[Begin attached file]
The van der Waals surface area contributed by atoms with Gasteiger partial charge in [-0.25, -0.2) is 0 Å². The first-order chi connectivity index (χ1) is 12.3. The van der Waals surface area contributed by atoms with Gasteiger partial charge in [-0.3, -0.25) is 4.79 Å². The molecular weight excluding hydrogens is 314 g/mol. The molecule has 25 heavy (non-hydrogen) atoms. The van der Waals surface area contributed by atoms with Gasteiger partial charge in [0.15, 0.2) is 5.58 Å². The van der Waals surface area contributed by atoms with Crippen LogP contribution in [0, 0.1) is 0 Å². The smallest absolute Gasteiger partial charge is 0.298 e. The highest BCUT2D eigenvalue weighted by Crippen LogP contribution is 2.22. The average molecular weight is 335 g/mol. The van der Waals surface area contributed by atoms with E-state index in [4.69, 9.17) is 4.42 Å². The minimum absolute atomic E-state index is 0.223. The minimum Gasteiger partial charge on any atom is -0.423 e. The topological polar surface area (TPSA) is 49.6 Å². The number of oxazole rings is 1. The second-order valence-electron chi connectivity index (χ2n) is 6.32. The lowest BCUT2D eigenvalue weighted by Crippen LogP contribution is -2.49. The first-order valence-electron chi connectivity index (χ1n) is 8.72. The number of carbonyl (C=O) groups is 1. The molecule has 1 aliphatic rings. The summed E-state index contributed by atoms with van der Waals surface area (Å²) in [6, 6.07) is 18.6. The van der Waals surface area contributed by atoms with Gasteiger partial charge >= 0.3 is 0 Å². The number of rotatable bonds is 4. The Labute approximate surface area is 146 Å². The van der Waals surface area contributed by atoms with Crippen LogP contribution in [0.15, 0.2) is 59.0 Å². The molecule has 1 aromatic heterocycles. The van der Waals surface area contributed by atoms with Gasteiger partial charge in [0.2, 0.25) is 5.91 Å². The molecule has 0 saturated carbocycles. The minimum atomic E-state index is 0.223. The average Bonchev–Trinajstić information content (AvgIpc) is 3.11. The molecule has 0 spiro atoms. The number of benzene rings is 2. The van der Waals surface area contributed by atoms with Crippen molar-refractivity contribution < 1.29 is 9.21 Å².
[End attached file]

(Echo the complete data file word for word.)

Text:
The van der Waals surface area contributed by atoms with Gasteiger partial charge in [-0.25, -0.2) is 0 Å². The first-order chi connectivity index (χ1) is 12.3. The van der Waals surface area contributed by atoms with Gasteiger partial charge in [-0.3, -0.25) is 4.79 Å². The molecular weight excluding hydrogens is 314 g/mol. The molecule has 25 heavy (non-hydrogen) atoms. The van der Waals surface area contributed by atoms with Gasteiger partial charge in [0.15, 0.2) is 5.58 Å². The van der Waals surface area contributed by atoms with Crippen LogP contribution in [0, 0.1) is 0 Å². The smallest absolute Gasteiger partial charge is 0.298 e. The highest BCUT2D eigenvalue weighted by Crippen LogP contribution is 2.22. The average molecular weight is 335 g/mol. The van der Waals surface area contributed by atoms with E-state index in [4.69, 9.17) is 4.42 Å². The minimum absolute atomic E-state index is 0.223. The minimum Gasteiger partial charge on any atom is -0.423 e. The topological polar surface area (TPSA) is 49.6 Å². The number of oxazole rings is 1. The second-order valence-electron chi connectivity index (χ2n) is 6.32. The lowest BCUT2D eigenvalue weighted by Crippen LogP contribution is -2.49. The first-order valence-electron chi connectivity index (χ1n) is 8.72. The number of carbonyl (C=O) groups is 1. The molecule has 1 aliphatic rings. The summed E-state index contributed by atoms with van der Waals surface area (Å²) in [6, 6.07) is 18.6. The van der Waals surface area contributed by atoms with Gasteiger partial charge >= 0.3 is 0 Å². The number of rotatable bonds is 4. The Labute approximate surface area is 146 Å². The van der Waals surface area contributed by atoms with Crippen LogP contribution in [0.15, 0.2) is 59.0 Å². The molecule has 1 aromatic heterocycles. The van der Waals surface area contributed by atoms with Gasteiger partial charge in [0.2, 0.25) is 5.91 Å². The molecule has 0 saturated carbocycles. The minimum atomic E-state index is 0.223. The average Bonchev–Trinajstić information content (AvgIpc) is 3.11. The molecule has 0 spiro atoms. The number of benzene rings is 2. The van der Waals surface area contributed by atoms with Crippen molar-refractivity contribution < 1.29 is 9.21 Å².